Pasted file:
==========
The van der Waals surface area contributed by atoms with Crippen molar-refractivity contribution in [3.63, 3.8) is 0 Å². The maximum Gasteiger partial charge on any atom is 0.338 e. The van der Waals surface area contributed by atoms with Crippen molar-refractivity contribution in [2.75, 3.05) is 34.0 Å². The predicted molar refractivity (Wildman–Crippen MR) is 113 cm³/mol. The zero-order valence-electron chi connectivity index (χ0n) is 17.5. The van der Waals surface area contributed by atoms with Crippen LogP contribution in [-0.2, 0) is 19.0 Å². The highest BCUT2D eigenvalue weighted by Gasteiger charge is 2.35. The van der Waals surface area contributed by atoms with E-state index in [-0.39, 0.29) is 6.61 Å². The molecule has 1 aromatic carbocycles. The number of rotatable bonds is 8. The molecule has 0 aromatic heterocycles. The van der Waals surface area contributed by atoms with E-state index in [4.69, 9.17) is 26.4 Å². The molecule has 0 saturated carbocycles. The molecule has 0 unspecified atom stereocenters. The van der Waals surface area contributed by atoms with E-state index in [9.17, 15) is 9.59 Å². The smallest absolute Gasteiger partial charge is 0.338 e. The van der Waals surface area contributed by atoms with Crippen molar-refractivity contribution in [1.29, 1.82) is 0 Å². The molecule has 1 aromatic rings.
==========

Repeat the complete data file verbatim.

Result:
The van der Waals surface area contributed by atoms with Crippen molar-refractivity contribution in [3.63, 3.8) is 0 Å². The maximum Gasteiger partial charge on any atom is 0.338 e. The van der Waals surface area contributed by atoms with Crippen molar-refractivity contribution in [2.75, 3.05) is 34.0 Å². The predicted molar refractivity (Wildman–Crippen MR) is 113 cm³/mol. The zero-order valence-electron chi connectivity index (χ0n) is 17.5. The van der Waals surface area contributed by atoms with Crippen LogP contribution in [-0.2, 0) is 19.0 Å². The highest BCUT2D eigenvalue weighted by Gasteiger charge is 2.35. The van der Waals surface area contributed by atoms with E-state index in [-0.39, 0.29) is 6.61 Å². The molecule has 1 aromatic carbocycles. The number of rotatable bonds is 8. The molecule has 0 aromatic heterocycles. The van der Waals surface area contributed by atoms with E-state index in [4.69, 9.17) is 26.4 Å². The molecule has 0 saturated carbocycles. The molecule has 0 unspecified atom stereocenters. The van der Waals surface area contributed by atoms with E-state index in [9.17, 15) is 9.59 Å². The smallest absolute Gasteiger partial charge is 0.338 e. The van der Waals surface area contributed by atoms with Crippen molar-refractivity contribution in [1.29, 1.82) is 0 Å². The molecule has 1 aromatic rings.